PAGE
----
They’ve Made Their Marks in Many Different Arenas, but They Have One Thing in Common: These Men and Women of Sport Figure to Be Major Players in the Year Ahead : MATT ELLIS : Lancaster’s Baseball Team Already a Hit


Matt Ellis helped bring minor league baseball to Lancaster for the simplest of reasons.

“We just wanted to be wanted,” he said.

Ellis, vice president and general manager of the California League’s Lancaster JetHawks, helped move the team from Riverside because of lack of support from the fans or the city.

Ellis has had no such problems in Lancaster.

The city is building the team a shiny new 4,500-seat ballpark. About 1,000 fans already have purchased season tickets. And they snapped up all the hats the team could keep in stock when they went on sale earlier this month.

“It’s just been unbelievable how phenomenal the community has been,” Ellis said. “I think we are going to have a team that is going to be part of this whole Antelope Valley in a big way.”


When the JetHawks begin play April 4, they will be the only minor league team with major league affiliations in Los Angeles, Orange and Ventura counties. The JetHawks are a Seattle Mariner affiliate.

Ellis said he saw the immediate impact of the team’s move when he was at the winter baseball meetings earlier this month, and people were talking about the JetHawks.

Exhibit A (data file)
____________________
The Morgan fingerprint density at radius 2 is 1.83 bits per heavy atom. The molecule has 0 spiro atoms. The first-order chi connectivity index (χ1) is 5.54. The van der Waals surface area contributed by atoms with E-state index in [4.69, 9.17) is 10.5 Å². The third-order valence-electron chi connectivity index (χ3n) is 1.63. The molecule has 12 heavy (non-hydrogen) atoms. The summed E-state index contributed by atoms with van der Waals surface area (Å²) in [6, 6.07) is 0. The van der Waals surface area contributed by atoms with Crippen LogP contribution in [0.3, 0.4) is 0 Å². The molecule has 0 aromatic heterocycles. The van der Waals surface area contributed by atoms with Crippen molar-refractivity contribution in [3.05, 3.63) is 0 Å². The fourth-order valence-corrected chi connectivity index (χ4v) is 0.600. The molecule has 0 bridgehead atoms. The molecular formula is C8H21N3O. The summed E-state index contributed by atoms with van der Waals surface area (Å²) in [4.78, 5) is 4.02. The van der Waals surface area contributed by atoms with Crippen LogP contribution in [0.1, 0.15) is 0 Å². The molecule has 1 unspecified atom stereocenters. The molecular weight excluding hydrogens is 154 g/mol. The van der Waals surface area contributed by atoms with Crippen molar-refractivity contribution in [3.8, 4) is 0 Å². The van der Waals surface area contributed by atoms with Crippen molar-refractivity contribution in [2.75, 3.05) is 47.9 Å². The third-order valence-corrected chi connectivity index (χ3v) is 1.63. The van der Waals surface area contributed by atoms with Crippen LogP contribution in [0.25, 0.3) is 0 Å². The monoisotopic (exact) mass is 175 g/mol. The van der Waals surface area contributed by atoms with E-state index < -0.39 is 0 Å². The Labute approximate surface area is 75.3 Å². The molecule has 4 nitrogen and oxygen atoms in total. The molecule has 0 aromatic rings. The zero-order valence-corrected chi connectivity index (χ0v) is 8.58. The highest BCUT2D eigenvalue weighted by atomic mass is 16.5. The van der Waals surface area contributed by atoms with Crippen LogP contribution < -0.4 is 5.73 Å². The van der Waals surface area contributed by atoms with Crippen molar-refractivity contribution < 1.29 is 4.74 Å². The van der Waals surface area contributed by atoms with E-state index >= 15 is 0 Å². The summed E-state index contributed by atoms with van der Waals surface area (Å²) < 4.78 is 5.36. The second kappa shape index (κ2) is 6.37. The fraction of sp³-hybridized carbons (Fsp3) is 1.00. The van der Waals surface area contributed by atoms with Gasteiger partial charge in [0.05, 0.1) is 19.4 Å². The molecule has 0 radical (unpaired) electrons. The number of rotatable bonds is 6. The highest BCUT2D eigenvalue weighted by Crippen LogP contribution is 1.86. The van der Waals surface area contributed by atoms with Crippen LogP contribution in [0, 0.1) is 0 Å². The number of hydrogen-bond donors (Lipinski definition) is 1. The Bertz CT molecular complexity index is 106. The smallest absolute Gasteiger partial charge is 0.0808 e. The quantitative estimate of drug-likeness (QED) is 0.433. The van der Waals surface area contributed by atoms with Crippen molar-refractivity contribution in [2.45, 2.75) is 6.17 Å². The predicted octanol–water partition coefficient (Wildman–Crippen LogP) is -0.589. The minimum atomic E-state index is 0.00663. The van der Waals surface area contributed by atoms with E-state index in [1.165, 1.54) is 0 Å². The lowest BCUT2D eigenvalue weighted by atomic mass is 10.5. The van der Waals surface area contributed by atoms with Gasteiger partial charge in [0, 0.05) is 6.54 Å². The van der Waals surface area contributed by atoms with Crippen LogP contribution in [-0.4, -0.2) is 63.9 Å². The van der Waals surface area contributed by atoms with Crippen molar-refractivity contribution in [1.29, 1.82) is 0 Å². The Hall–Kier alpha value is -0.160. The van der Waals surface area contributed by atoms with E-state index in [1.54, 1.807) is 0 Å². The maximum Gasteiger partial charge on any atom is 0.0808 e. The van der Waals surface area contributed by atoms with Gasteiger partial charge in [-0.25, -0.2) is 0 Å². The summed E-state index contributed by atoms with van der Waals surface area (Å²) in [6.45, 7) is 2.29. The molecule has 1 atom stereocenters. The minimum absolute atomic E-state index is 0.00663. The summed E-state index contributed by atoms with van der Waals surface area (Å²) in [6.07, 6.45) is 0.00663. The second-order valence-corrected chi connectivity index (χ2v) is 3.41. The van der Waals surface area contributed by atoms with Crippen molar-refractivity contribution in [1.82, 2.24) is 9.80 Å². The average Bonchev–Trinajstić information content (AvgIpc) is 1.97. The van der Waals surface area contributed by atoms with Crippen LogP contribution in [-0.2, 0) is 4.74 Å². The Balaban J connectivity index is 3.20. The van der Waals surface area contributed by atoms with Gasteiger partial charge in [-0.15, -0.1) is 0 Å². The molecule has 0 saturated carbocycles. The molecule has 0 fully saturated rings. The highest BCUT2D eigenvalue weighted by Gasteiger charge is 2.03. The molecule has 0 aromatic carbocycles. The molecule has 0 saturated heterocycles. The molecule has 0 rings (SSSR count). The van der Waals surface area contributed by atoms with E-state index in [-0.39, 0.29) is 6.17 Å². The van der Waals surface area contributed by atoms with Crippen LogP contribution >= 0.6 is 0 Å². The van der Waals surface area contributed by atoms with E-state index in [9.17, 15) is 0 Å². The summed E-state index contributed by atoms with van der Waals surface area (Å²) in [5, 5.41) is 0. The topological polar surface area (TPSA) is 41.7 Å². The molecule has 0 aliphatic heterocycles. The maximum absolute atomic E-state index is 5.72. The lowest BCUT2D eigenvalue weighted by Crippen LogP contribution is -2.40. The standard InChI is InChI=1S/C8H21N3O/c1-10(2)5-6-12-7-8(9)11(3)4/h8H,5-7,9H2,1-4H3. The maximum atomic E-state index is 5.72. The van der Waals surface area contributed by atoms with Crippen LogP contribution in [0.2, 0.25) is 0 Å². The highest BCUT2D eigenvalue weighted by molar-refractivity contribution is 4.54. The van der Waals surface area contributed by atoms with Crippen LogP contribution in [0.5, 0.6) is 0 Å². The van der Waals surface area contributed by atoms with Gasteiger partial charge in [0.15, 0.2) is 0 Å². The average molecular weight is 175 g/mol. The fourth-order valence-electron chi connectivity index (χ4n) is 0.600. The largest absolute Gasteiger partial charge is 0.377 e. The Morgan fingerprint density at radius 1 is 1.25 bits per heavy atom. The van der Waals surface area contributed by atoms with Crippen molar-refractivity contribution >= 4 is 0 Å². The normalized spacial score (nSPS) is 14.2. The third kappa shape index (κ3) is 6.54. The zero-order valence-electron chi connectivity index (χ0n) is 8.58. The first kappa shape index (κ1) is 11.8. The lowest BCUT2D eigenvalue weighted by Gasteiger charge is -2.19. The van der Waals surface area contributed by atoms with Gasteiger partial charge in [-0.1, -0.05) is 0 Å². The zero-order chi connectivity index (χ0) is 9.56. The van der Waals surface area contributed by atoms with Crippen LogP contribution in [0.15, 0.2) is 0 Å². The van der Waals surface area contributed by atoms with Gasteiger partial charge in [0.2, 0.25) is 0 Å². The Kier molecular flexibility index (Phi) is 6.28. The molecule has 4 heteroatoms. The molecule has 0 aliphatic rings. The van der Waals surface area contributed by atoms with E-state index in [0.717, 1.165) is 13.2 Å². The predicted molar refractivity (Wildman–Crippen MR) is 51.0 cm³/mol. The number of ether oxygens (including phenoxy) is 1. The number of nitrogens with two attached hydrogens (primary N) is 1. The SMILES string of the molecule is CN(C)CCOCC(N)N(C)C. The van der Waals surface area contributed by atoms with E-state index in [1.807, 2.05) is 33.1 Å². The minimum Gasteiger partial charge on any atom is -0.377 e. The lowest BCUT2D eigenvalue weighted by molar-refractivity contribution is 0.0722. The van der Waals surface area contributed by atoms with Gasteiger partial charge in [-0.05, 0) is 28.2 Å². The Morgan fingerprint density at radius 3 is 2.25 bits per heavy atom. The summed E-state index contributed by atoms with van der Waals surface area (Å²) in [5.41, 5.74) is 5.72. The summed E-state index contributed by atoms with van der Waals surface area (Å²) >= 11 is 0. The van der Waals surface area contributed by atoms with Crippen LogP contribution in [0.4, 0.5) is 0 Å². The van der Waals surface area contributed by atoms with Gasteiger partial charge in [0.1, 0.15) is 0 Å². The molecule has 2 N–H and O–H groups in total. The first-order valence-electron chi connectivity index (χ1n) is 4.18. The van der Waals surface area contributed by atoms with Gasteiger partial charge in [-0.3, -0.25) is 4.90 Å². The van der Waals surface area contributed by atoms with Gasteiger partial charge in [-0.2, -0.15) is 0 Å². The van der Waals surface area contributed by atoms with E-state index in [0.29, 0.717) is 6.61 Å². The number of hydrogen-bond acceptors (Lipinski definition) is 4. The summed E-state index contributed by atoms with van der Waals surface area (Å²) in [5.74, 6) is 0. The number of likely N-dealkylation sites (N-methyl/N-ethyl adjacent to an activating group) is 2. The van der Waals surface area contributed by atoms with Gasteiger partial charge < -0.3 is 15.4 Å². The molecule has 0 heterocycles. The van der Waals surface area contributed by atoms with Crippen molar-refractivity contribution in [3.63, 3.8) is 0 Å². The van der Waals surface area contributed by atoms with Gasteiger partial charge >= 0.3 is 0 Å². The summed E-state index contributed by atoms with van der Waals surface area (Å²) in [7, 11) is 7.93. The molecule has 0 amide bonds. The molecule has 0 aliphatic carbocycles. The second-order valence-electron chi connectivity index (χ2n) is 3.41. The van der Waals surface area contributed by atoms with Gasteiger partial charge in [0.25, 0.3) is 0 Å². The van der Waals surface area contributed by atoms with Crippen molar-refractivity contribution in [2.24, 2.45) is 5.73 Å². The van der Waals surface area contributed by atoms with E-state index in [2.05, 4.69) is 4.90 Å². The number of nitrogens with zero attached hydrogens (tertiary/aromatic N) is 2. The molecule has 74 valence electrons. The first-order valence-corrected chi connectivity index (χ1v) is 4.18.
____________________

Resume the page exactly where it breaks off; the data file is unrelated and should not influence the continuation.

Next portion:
“People now know there’s a Lancaster, California, and not just one in Pennsylvania,” he said.

Ellis is probably a geography expert by now. He has worked for minor league baseball teams in Phoenix; Bellingham, Wash.; Modesto; Lethbridge, Alberta; and Riverside.

He was the Pioneer League’s executive of the year in 1994, when he helped boost Lethbridge’s average attendance from 500 to 1,300.

Ellis hopes he can use the same methods to bring in crowds of 4,000 or more in Lancaster. He’ll have to do it by creating an atmosphere that will be fun for fans who will be watching mostly anonymous 22- and 23-year-old minor leaguers.


“We try to expect we are going to lose, 10-1, every night,” Ellis said at a press conference this fall, “because if you can have a good time when we lose, 10-1, then we know we’ve done our job.”